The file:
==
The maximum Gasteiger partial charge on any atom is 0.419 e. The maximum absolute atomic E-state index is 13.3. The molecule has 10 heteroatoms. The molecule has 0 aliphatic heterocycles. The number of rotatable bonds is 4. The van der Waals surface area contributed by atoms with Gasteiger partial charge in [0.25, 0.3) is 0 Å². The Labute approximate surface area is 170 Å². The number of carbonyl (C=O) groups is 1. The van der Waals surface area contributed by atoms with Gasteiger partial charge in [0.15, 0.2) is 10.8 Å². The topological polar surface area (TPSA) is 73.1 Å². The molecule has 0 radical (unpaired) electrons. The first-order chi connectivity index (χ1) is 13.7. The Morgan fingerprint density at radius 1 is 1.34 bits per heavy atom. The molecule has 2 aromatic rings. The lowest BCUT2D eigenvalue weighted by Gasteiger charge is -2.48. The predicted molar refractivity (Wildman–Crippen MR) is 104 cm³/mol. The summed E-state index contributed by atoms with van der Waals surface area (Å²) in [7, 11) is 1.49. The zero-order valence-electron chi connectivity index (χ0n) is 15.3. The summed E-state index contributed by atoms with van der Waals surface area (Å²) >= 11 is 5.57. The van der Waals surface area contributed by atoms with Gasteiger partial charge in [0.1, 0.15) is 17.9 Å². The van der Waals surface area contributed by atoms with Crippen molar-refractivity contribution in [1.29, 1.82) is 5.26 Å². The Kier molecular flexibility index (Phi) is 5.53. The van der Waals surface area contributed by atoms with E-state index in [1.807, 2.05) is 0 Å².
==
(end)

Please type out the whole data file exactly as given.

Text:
The maximum Gasteiger partial charge on any atom is 0.419 e. The maximum absolute atomic E-state index is 13.3. The molecule has 10 heteroatoms. The molecule has 0 aliphatic heterocycles. The number of rotatable bonds is 4. The van der Waals surface area contributed by atoms with Gasteiger partial charge in [0.25, 0.3) is 0 Å². The Labute approximate surface area is 170 Å². The number of carbonyl (C=O) groups is 1. The van der Waals surface area contributed by atoms with Gasteiger partial charge in [0.15, 0.2) is 10.8 Å². The topological polar surface area (TPSA) is 73.1 Å². The molecule has 0 radical (unpaired) electrons. The first-order chi connectivity index (χ1) is 13.7. The Morgan fingerprint density at radius 1 is 1.34 bits per heavy atom. The molecule has 2 aromatic rings. The lowest BCUT2D eigenvalue weighted by Gasteiger charge is -2.48. The predicted molar refractivity (Wildman–Crippen MR) is 104 cm³/mol. The summed E-state index contributed by atoms with van der Waals surface area (Å²) in [7, 11) is 1.49. The zero-order valence-electron chi connectivity index (χ0n) is 15.3. The summed E-state index contributed by atoms with van der Waals surface area (Å²) >= 11 is 5.57. The van der Waals surface area contributed by atoms with Gasteiger partial charge in [0.1, 0.15) is 17.9 Å². The van der Waals surface area contributed by atoms with Crippen molar-refractivity contribution in [1.29, 1.82) is 5.26 Å². The Kier molecular flexibility index (Phi) is 5.53. The van der Waals surface area contributed by atoms with E-state index in [1.807, 2.05) is 0 Å².